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Roads and public transport investment aren’t ‘either-or’ options. Roads, rail, light rail, ferries and buses are all part of the transport solution.

WestConnex is just one of more than 80 projects outlined in the NSW Long Term Transport Master Plan to address the state’s complex transport needs. It is a critical part of all of these integrated strategies to tackle congestion and increase productivity for a growing city.

Not all trips in Sydney can be undertaken by public transport. By 2036, more than 70 per cent of the proportion of increased travel demand in Sydney will be by car. By 2036, 45 per cent of public transport will be via bus services, which rely on the road network.

The NSW Government is investing $41.5 billion (2016–17 NSW Budget) in transport projects during the next four years. This includes both roads and public transport – upgrading the bus fleet, and building the CBD and South East Light Rail, Sydney Metro and Parramatta Light Rail.

Transferring vehicles from surface roads into free-flowing underground motorway tunnels will improve the air quality along existing surface roads where traffic is reduced.

For example, an independent air quality assessment detailed in the M4 East EIS found air quality will generally improve along the Parramatta Road corridor because of traffic shifting to WestConnex.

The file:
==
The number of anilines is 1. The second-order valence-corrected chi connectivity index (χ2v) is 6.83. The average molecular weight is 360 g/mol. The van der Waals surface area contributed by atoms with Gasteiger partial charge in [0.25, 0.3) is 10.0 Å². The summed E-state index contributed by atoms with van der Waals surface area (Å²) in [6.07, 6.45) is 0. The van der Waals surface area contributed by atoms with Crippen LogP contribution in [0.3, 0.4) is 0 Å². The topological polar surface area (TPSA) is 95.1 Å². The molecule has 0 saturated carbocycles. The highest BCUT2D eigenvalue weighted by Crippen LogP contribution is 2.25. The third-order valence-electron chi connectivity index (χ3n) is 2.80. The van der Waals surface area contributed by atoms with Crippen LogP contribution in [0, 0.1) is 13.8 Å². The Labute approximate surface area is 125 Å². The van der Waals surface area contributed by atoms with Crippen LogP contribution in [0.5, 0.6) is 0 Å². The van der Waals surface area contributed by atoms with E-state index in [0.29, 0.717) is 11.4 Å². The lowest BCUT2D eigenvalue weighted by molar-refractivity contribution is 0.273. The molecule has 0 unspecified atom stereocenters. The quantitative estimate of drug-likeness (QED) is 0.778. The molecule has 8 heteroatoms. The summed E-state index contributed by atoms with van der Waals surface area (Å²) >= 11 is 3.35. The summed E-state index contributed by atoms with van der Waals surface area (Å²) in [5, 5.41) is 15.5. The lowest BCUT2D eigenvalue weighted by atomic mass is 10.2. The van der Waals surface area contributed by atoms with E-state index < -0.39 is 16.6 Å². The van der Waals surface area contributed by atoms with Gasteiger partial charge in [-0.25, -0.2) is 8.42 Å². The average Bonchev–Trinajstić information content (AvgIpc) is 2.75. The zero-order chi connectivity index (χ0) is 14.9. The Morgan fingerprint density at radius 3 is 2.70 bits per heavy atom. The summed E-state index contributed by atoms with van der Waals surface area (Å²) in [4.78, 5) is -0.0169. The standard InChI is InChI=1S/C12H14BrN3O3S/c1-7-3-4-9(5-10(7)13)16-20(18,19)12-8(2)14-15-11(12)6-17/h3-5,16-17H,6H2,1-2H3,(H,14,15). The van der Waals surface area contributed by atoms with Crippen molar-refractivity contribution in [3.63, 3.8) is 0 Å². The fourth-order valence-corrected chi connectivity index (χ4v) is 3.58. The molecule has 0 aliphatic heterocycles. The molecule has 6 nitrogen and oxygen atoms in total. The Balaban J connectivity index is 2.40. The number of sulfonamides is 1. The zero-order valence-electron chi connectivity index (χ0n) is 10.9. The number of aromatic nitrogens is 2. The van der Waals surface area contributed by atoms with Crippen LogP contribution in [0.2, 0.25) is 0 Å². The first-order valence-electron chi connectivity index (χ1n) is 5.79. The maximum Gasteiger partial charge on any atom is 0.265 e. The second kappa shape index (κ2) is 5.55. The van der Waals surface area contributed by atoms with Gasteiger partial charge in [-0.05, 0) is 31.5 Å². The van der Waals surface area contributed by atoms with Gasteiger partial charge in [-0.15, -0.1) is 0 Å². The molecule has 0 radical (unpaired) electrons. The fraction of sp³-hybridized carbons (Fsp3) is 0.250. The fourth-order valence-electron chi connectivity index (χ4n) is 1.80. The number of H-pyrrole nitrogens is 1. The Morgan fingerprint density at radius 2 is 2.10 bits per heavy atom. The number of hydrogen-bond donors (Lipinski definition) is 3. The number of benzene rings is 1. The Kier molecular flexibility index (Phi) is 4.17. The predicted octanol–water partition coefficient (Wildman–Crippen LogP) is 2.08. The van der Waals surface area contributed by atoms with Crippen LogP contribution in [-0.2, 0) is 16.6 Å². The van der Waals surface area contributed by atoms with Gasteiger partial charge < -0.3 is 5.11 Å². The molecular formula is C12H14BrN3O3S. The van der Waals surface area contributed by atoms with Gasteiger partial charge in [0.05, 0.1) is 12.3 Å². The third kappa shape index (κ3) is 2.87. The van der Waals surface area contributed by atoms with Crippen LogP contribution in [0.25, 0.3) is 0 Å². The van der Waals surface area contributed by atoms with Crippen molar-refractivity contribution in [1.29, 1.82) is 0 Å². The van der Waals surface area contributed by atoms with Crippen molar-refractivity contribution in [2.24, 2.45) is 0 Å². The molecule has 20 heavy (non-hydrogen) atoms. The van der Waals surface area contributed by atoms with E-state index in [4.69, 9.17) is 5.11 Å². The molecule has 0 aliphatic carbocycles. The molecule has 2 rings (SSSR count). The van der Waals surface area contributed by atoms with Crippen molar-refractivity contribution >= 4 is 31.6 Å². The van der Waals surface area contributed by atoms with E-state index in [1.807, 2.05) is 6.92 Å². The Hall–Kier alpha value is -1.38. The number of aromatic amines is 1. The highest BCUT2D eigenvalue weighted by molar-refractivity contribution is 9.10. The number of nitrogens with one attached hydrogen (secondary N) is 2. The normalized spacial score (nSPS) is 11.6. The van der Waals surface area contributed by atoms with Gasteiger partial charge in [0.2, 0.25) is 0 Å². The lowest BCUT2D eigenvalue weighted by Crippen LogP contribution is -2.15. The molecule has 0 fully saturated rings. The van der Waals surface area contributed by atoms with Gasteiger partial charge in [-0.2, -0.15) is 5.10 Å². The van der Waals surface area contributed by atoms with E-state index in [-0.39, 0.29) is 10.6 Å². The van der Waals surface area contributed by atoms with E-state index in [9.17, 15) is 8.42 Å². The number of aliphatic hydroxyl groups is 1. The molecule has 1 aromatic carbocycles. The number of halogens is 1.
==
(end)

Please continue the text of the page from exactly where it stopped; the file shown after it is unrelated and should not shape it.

Motorists will have a smooth motorway to travel on, rather than being stuck in congested, stop-start traffic with traffic lights, and this will reduce emissions.

Our tunnels are also designed to reduce emissions, as they are generally flatter and less steep at the entries and exits.

WestConnex has a distance-based tolling system, like the existing M7 Motorway. Motorists pay only for the sections of the motorway they use and a maximum cap applies.

Tolls will be introduced as each section of WestConnex opens to traffic. The new M4 opened to traffic in July 2017, and distance-based tolls commenced in August 2017. 

Distance based tolling will begin on the M5 East and the New M5 when the New M5 opens to traffic in early 2020.

Cars will pay one third of the heavy truck toll, reflecting the greater wear and tear trucks have on the motorway (an approach that is consistent with other Sydney motorways).

For the current toll estimates, see WestConnex tolls.